Marshall possessed a terrific legal mind and used it to hold the country accountable to its founding ideals. He was a pioneer for daring to think that equality could be achieved by challenging the country’s institutions, but he also expressed a deep reverence for and faith in them. He would have been seen by whites in the South as a Northern agitator, and he knew it — the real Thurgood slept with his clothes on in case a lynch mob decided to confront him in the middle of the night. Altering Marshall so much in a movie meant to celebrate him ends up cheapening the gesture. It’s like making a biopic about Barack Obama and turning him into Jesse Jackson. He just wasn’t that type of dude.

It wouldn’t matter so much that Boseman’s Marshall strays so far from the real man if it wasn’t for the fact that Marshall tends to exist now mostly as a Black History Month factoid (even though multiple biographies have been written about his life and work).

Thurgood, a 2011 HBO movie starring Laurence Fishburne, goes too far in the opposite direction. Clips of Fishburne show a stiff and overly reverential character better suited for a museum video re-enactment or a Saturday Night Live sketch.

I sound like the story of Thurgood Marshall is a Goldilocks conundrum. Fishburne-as-Marshall was too stiff. Boseman-as-Marshall was too loose. Maybe a third attempt will get it just right.

Every time I see a film by a black director or that stars black people and I love it unreservedly, I experience a mélange of awe, reverence and respect that comes from witnessing an amazing work of art. And then comes the wave of relief.

Because the stakes are so high — every so-called “black film” must succeed to secure another! — you feel some kind of way about having to type all the reasons a film doesn’t work, knowing that those words have consequences but still need to be expressed. In short, it’s the feeling of “I don’t know if I like this, but I need it to win.”

I hate this feeling. If ever there was a selfish reason for wishing the film industry would hurry up and achieve racial and gender parity, this is it.


Hudlin’s directorial oeuvre is squarely commercial. His gaze is unfussy, with few stylistic flourishes, likely influenced by his past 15 years directing episodic television. His last movie was Wifey, a TV movie starring Tami Roman. His last feature was the 2002 romantic comedy Serving Sara, starring Matthew Perry and Elizabeth Hurley, but he’s probably best known for Boomerang, House Party and The Ladies Man. Thus it’s no surprise that Hudlin directs Marshall as a crowd-pleaser, but the nuances of Marshall’s life get lost.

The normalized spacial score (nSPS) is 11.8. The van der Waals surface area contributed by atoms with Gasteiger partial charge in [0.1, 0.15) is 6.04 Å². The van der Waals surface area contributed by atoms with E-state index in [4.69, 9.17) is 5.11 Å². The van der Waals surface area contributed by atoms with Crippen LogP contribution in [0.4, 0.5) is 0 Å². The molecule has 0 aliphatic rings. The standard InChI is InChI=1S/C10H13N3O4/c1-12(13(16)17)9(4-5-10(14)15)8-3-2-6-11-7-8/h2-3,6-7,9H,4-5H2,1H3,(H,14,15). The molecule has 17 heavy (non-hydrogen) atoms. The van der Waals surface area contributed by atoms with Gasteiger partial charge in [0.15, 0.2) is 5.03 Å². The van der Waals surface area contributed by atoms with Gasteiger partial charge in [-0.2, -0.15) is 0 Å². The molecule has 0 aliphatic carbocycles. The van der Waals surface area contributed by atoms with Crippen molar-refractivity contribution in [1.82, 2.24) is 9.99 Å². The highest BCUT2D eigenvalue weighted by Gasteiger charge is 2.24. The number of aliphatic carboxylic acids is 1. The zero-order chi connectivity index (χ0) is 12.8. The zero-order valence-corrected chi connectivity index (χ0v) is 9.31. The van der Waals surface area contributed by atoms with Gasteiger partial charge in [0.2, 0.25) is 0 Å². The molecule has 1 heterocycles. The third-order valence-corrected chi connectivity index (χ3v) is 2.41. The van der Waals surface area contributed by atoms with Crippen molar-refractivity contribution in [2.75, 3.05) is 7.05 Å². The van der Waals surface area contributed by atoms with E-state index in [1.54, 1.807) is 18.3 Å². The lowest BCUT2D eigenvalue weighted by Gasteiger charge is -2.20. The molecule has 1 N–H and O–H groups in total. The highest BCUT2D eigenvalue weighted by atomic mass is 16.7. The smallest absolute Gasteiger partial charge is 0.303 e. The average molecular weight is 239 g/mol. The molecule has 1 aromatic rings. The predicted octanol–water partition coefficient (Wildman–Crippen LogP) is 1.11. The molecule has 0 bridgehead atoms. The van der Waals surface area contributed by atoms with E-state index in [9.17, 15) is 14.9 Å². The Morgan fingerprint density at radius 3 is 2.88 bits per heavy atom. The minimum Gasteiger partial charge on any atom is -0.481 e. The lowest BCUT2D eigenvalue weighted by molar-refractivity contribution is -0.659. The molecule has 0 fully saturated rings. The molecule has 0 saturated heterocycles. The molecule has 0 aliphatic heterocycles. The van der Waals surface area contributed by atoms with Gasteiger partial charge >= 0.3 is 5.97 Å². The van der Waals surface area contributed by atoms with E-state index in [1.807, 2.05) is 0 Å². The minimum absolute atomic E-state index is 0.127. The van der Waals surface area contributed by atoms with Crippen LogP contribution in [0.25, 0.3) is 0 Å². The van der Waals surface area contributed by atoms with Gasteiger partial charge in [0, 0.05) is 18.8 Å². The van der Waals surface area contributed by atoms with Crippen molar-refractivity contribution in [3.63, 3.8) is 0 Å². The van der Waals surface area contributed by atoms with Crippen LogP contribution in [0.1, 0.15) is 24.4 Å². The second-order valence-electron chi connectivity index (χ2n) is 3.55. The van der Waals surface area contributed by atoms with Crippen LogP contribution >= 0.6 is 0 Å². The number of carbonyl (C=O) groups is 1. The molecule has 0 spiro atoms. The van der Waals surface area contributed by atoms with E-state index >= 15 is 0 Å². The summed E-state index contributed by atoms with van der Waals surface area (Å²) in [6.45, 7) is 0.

What’s disappointing about the way Marshall is translated for the big screen is that real-life heroes come in a variety of forms. They’re complicated. They’re not saintly, nor are they all hot-headed crusaders. And that’s OK.

One of the most admirable aspects of Loving was that it was a historical drama with the patience to tell the story of Richard and Mildred Loving, portrayed by Joel Edgerton and Ruth Negga, as the quiet, country people they were. They seem as unlikely a pair to make civil rights history in the film as they were when they lived. But Loving came from the Focus Features division of NBCUniversal, a production house known for unconventional work. Marshall is not an art house film, and I don’t think it needed to be to tell Marshall’s story. Hidden Figures was another historical drama meant for wide consumption. It’s not perfect, but Hidden Figures was so full of charm that it overcame the white saviorism added to Kevin Costner’s character, which didn’t exist in Margot Lee Shetterly’s book.

The shortcomings that separate Marshall from Hidden Figures and Loving are the same ones that give it the feeling of a TV movie. Aside from focusing on one specific area of Marshall’s life rather than the whole of it, Marshall does little to escape or subvert some of the most irritating biopic tropes.

For instance, the screenwriters jam Boseman’s mouth full of exposition about his accomplishments rather than demonstrating them. He rattles them off to Friedman in the form of a verbal resume.

The movie includes a nightclub scene that functions as little more than a non sequitur to shout, “HEY, THURGOOD MARSHALL WAS FRIENDS WITH ZORA NEALE HURSTON AND LANGSTON HUGHES. DID YOU KNOW ZORA AND LANGSTON HAD AN ICY RELATIONSHIP? BECAUSE WE DID!”